2003-05-28 – Bandwidth of a lifetime – Updated

From \”Strange but true\” on the back of Computer Weekly, 27th May:

\”Boffins at the US Defense Advanced Research Projects Agency is (sic) planning to create a comprehensive searchable database of indvidual human lives encompassing every communication, encounter, transaction and emotion generated by a lifetime of social interaction.
Called Lifelog, the system would use medical and other sensors to record every scrap of data that a subject might \”talk or write about, or be observed to do or say or confront, or be resonably assumed to intend\”.

This seems to be a very similar idea to the one below, which I had about 18 months ago, which would record everything a person saw, heard, and so on, through their entire life. The idea of heart rate monitors, etc. would be an interesting addition!
Not sure how the database would work, though.. You would need an army of psycologists and data entry clerks to tabulate everything and put it into a computer database, and what would it tell you? What happens when they watch Watership Down, or the Teletubbies? You will have fun asking a 3 year old, too!

Originally published: 2001-11-20

Just a few years ago, the sheer volume of media involved in filming a person’s every waking moment, noise, eye movement, even the smells they experience, would have been improbably huge.

Now, due to the cavernous harddisk systems available, and the emergence of the div-x 🙂 video compression codec, we could quite easily manage hundreds of thousands of hours. So, how much exactly?

I have The Matrix on disk at home. It is a div-x 🙂 file, and clocks in at 598Mb for the whole film, some 136 minutes of high quality, fullscreen video, with slightly dodgy stereo sound. This translates to about 4.4Mb per minute. Adding in the sense of smell, though not currently technically possible, would only involve a single coded number, every few seconds, since smells change far slower than any other sensory input. The bandwidth cost would be negligible. The sense of touch would be tricky to capture, too, but again, the total bandwidth requied would probably be less than an audio feed. Although there is far more information, it changes far more slowly. (Audio frequencies are changing thousands of times per second, the skin stops detecting vibrations above about 100Hz, depending on location. Fingertips are more sensitve than the back.) Taste would also be a low-bandwidth feed, and, though again not currently possible, it would be on the order of the other half of the olfactory mechanism. Indeed, it is closely related.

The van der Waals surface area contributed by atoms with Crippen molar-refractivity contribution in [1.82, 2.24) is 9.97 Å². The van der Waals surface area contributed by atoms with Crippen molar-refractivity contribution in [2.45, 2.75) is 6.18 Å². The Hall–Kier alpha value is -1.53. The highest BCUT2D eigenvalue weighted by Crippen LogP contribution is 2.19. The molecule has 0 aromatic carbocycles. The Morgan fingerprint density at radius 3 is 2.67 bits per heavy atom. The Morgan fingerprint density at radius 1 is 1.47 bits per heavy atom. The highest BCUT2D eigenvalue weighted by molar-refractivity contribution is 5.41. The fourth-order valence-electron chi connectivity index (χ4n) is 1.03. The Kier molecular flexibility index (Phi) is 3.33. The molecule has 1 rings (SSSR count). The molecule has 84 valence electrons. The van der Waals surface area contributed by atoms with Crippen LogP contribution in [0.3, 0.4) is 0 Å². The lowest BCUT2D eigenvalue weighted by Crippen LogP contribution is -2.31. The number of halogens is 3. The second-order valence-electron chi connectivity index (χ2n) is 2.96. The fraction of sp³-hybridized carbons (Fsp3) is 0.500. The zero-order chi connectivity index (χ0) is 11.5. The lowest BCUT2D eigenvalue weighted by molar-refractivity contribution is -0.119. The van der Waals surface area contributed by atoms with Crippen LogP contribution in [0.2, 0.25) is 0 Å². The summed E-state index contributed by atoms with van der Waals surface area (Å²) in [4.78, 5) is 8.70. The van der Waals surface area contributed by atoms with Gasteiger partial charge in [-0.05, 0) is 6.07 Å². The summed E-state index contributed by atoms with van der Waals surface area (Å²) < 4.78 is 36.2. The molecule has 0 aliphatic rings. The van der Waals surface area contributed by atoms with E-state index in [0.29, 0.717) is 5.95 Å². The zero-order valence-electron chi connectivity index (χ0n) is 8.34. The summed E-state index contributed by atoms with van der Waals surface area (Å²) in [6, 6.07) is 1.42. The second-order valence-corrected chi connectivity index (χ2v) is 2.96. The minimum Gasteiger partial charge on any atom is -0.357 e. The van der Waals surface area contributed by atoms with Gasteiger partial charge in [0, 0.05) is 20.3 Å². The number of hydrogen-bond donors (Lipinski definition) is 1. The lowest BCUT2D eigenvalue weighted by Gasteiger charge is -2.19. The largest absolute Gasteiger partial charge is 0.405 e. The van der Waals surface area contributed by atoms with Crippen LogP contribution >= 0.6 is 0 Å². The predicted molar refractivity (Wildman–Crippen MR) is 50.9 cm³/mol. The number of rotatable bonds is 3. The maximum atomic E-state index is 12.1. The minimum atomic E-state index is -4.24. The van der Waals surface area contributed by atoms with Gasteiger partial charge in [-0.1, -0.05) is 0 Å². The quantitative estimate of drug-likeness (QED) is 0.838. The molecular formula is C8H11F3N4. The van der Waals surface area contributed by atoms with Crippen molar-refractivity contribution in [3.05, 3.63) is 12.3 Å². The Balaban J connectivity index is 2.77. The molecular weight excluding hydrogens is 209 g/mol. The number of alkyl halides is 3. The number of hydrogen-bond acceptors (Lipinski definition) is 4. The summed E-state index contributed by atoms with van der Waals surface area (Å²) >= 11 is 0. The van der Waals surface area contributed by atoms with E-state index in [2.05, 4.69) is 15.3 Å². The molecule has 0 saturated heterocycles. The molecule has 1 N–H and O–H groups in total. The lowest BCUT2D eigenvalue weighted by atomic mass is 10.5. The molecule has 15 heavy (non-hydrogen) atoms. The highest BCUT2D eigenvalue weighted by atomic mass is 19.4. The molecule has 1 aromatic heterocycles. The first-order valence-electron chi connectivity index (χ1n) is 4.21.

I doubt I will hear much complaint if I increase the bandwidth per minute to 5Mb per minute, which is, I feel, on the generous side.

Now, unless we intend to try recording dreams, we will only need about 18 hours a day of recording. Few people need less than 6 hours of sleep per day, and most need 8, so again, this is on the high side.
18 hours converts to 5400 Mb per day. For a week, you would need 37800 Mb, or about 40Gb. This is fast becoming a trivially small amount of data!

However, we can go further. If a person listens to a song twice, that can be recorded once, and only the differences need be recorded again. If a person watches a film, you can take the film from elsewhere, as with The Matrix. Millions of people have watched it, and, again, massive savings could be made by simply recording it once, then simply recording the differences.
However, given the low costs of storage media, it is unlikely that, unless this could be automated, it would be worth doing. For £100 you can buy a 40Gb drive. For large corporations and the government, 127,764,000Mb of data isn’t that expensive any more.. 128Terabytes would hold the first 65 years of your life, in totality, for a cost, at today’s prices, of £338,000, and that is simply priced at £100 for 40Gb. In another 18 months, when prices have halved and the capacity has quadrupled, you could start using far cheaper drives and storage. Use of cheaper solutions, such as tape streamers or CD-R, pulls the price down even further!

Next week: How to build the data ports. 😉

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